Architectural plan of the S House (Image: Vo Trong Architects)
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Architectural plan of the S House (Image: Vo Trong Architects)
Architectural plan of the S House (Image: Vo Trong Architects)
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Architectural plan of the S House (Image: Vo Trong Architects)
Architectural plan of the S House (Image: Vo Trong Architects)
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Architectural plan of the S House (Image: Vo Trong Architects)
Architectural plan of the S House (Image: Vo Trong Architects)
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Architectural plan of the S House (Image: Vo Trong Architects)
Architectural plan of the S House (Image: Vo Trong Architects)
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Architectural plan of the S House (Image: Vo Trong Architects)
Architectural plan of the S House (Image: Vo Trong Architects)
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Architectural plan of the S House (Image: Vo Trong Architects)
View gallery - 27 images

Vietnam-based firm Vo Trong Nghia Architects recently revealed an affordable prefabricated prototype house that could potentially offer Vietnamese people on a very low income somewhere safe and durable to live. While still a work-in-progress and thus subject to change, the S House currently costs just US$4,000 to build.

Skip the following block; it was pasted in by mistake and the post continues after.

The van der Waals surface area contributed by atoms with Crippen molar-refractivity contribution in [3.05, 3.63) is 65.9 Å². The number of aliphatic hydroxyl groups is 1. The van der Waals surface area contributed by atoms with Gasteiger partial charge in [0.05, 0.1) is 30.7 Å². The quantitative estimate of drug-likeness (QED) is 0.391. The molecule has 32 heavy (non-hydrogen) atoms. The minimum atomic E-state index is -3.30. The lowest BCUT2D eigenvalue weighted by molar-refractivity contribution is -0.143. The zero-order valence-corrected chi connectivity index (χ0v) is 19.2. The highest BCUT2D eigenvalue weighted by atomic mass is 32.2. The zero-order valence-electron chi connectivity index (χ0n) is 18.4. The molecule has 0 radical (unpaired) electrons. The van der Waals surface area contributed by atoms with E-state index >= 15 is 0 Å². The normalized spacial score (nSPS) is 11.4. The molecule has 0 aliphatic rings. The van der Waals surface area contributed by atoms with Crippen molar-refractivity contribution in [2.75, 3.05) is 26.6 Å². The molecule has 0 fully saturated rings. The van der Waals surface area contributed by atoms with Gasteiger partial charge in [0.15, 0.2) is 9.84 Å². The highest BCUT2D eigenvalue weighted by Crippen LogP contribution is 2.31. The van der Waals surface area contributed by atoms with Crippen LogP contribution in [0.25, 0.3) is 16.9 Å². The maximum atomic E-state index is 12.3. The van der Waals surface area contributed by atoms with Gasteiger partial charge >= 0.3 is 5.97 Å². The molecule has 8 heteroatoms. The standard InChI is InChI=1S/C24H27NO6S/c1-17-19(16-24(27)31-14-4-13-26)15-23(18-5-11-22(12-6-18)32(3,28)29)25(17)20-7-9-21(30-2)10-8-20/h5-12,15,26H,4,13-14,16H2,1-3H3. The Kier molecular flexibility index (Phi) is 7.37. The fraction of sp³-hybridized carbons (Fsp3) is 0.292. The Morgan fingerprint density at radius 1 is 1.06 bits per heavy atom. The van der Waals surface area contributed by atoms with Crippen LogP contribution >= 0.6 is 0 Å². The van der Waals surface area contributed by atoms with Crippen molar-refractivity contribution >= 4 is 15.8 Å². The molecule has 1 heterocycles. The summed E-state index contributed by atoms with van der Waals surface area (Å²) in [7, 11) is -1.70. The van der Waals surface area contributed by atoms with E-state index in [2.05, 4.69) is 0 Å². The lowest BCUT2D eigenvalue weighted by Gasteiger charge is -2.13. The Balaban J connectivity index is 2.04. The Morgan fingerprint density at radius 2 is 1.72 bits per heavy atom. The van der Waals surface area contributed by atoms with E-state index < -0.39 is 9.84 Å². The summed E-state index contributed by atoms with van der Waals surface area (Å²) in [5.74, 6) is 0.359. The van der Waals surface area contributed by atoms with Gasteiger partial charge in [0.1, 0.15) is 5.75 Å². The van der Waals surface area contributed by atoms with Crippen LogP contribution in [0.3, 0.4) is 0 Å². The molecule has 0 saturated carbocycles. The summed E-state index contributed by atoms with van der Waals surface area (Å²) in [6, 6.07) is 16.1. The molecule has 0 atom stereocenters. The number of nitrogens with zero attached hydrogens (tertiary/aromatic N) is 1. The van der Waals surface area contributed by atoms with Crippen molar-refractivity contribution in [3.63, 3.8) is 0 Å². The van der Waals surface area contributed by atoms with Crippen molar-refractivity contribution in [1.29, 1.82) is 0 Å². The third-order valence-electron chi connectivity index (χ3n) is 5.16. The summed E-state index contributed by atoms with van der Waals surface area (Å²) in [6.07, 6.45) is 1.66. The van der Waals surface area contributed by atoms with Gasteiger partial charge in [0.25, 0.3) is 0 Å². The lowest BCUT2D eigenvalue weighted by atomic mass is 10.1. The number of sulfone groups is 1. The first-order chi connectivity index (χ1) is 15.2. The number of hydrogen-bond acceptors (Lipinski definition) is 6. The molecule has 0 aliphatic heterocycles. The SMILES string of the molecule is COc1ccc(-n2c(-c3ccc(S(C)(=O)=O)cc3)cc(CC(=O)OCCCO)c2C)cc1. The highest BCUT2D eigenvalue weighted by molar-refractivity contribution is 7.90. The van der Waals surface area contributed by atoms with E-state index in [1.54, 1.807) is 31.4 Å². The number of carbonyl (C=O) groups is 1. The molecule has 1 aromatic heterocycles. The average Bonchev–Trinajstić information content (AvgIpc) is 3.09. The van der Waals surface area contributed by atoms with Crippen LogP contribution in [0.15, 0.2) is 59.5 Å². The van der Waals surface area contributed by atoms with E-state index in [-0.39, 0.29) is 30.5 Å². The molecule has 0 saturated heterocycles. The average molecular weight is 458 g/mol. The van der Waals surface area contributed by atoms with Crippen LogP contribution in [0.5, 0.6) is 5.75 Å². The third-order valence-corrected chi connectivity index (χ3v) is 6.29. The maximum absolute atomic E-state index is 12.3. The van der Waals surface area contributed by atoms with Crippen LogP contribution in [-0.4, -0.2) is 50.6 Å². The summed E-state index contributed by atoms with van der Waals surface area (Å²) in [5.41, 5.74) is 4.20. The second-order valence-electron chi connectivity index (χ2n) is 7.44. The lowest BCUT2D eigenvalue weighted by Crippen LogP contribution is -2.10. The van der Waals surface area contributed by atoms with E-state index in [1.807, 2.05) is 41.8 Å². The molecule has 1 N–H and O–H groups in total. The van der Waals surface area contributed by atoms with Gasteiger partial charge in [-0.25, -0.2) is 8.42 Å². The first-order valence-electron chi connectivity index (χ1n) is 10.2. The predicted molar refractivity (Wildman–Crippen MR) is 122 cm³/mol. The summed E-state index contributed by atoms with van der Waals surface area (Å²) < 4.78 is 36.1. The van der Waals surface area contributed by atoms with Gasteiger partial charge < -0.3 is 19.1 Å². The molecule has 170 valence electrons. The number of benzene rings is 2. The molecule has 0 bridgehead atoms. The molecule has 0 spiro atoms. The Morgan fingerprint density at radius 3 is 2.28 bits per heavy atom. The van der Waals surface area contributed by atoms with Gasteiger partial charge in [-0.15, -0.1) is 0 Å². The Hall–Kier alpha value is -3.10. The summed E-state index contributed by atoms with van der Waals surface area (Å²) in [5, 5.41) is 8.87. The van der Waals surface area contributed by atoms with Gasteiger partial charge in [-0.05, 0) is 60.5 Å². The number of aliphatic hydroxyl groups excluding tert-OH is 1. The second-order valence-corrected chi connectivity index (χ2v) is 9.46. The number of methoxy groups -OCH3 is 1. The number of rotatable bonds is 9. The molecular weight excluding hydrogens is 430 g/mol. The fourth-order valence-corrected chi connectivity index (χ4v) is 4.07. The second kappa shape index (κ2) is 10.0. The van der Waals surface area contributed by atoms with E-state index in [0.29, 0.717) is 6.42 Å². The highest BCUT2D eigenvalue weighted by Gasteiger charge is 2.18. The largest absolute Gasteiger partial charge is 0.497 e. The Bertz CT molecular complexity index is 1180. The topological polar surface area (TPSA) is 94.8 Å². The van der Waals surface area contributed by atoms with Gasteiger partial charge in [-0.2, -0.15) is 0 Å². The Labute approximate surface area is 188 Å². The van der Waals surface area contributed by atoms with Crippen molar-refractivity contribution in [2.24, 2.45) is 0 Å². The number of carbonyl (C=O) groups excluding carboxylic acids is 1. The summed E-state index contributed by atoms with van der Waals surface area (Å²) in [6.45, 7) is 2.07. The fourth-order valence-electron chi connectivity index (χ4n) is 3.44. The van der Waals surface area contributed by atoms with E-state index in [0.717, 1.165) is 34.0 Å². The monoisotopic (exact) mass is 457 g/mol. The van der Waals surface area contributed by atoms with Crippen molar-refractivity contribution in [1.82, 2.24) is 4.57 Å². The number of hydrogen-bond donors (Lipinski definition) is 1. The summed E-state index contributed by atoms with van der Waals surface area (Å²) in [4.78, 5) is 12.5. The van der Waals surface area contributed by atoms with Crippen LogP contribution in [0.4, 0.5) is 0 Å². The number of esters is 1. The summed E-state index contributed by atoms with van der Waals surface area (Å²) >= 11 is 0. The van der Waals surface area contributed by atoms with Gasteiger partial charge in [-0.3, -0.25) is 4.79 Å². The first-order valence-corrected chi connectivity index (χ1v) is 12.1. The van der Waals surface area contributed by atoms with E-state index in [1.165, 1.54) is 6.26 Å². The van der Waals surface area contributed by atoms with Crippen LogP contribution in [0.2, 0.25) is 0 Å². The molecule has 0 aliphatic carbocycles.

Vo Trong Nghia Architects has been developing the S House since 2012, and the design has already gone through several iterations. The firm notes that because Vietnamese wages can be very low (the equivalent of under $100 per month in some cases), many people are required to live in temporary shacks that simply don't stand the test of time and are expensive to maintain and repair. Therefore, the main goals of the S House are durability, affordability, and ease of repair.

The interior is very basic (Photo: Hiroyuki Oki)
The interior is very basic (Photo: Hiroyuki Oki)

The S House comprises a pre-cast concrete frame and foundation that's bolted together with steel fixings, plus a cement roof. It also features steel doors and window frames, and easily-obtained local materials such as Nipa Palm leaf thatching and bamboo are used to finish the home. Its modular design allows the S House to be transported in manageable parts by small boats, and it is designed to be easily constructed by local builders.